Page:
It's no accident that the Gor novels, probably the high point for mainstream fiction with bondage content, are fantasies. Norman undoubtedly recognized their potential. That potential has to do exactly with the fact that fantasy and science fiction dealt with societies and technologies that do not exist. Norman understood that he was free to morph chattel slavery into his particular favorite brand of sex slavery, resulting in a hugely successful melding of sword and sorcery fantasy with bondage fantasies. Of course, no exact analogues to Gorean cultures have ever existed on Earth, but by taking historical Earth cultures and ramping up historical slavery into sex slavery, he was able to create powerful stories that ring true even if they're about cultures that never existed.
Image from the cover of a Gor novel -- "Slaves of Gor" if I'm not mistaken. Norman understood that you could take all the "good" parts of historical slavery and sexy the hell out of it in a fictional society, and his cover artists went right along with him. But no one else did.
Fantasy films (and some TV series, such as Xena and Hercules -- most especially Xena, the most productive TV series in terms of bondage since The Avengers) have historically been the strongest bondage scene producers, and especially the strongest sexual bondage scene producers in mainstream media. Xena the TV series is clearly inspired by Norman's alternate vision of barbarian sexuality. Although Xena's feminist leanings are just the opposite of John Norman's sexual leanings, Xena did wear a leather bustier throughout the series, and Xena and Gabrielle and various other damsels managed to get tied up more often, and more severely, than any other femmes on television.
Sword and sorcery B-movies that have produced some of the best bondage imagery in film, include Lana Clarkson's scene in Barbarian Queen, or Barbi Benton's brief but tasty scene in Deathstalker 2. (In fact, Barbarian Queen contains some surprisingly sophisticated scenes relating to slavery and bondage, as noted in our review of it.)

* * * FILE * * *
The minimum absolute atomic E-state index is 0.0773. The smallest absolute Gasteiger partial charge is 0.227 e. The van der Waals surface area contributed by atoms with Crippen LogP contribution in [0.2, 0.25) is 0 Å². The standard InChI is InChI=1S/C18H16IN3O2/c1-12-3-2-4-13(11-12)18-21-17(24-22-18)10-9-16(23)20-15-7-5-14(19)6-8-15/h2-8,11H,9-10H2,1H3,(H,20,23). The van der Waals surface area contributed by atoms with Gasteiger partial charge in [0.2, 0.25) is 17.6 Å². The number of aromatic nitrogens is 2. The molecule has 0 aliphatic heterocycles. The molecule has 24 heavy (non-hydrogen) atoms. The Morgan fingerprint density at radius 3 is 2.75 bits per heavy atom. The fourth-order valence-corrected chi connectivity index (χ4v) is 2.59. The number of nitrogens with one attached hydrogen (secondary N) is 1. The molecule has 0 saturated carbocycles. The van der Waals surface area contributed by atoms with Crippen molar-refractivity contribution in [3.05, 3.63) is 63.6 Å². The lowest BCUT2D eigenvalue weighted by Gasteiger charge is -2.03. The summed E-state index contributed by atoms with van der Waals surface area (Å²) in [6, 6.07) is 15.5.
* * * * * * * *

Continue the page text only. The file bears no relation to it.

Deathstalker 2 clearly shows the influence of the Gor novels as well, as explained in my review of Warrior Queen, yet ANOTHER film influenced by the Gor novels. (In fact, the writer for Warrior Queen went on to write the scripts for the two Gor movies, which is where they went wrong.)
A bound slavegirl waits to see which of the men fighting over her will have sex with her. Her wishes on the matter will not be consulted. Very Gorean.
I had hoped that the box office success of Gladiator would produce a new round of sword and sandal flicks and TV shows that would take a postfeminist approach to sexual bondage imagery, especially where slavegirls are concerned, but that has not happened. HBO's Rome TV series recently produced some imagery of a bordello slave engaging in some rough sex with one of the male leads, and holding a whip in her mouth while being fucked as a quasi-gag, but it wasn't really a gag, and the series doesn't have much at all in the way of bondage imagery considering it's set in a society where slavery was commonplace.
Even B-grade ripoff sexploitation flicks like Roger Corman's Arena have been disappointing. Arena featured the worst slavegirl auction scene ever made and practically no bondage. Although I've not been able to catch every sword and sandals and sword and sorcery movie and/or TV series since Gladiator, I know of no such scenes, and I know the people who would know of them.
Somehow, the lessons provided by the immensely successful Barbarian Queen and Deathstalker (in relation to their pathetic budgets) have not been learned. Since I know of no current ongoing censorship or repression of bondage imagery, I can only figure it's a matter of Hollywood stupidity. We can only hope that maybe somebody will eventually figure out that the Gor novels are the mother lode for box office appeal when it comes to sword and sandal movies and give us something better than the pathetic, bondage-free Gor movies Harry Alan Towers wrote and Golam/Globus produced.
Some of the very few futuristic bondage devices on film and involving women. Futuristic collars from (left to right): Timecop (a little-known TV series), Deadlock (a little-known movie) and Sleeping Dogs, another little-known movie. Sleeping Dogs is also the biggest mass-branking and chastity-belt scene in movie history, with eight babes so confined.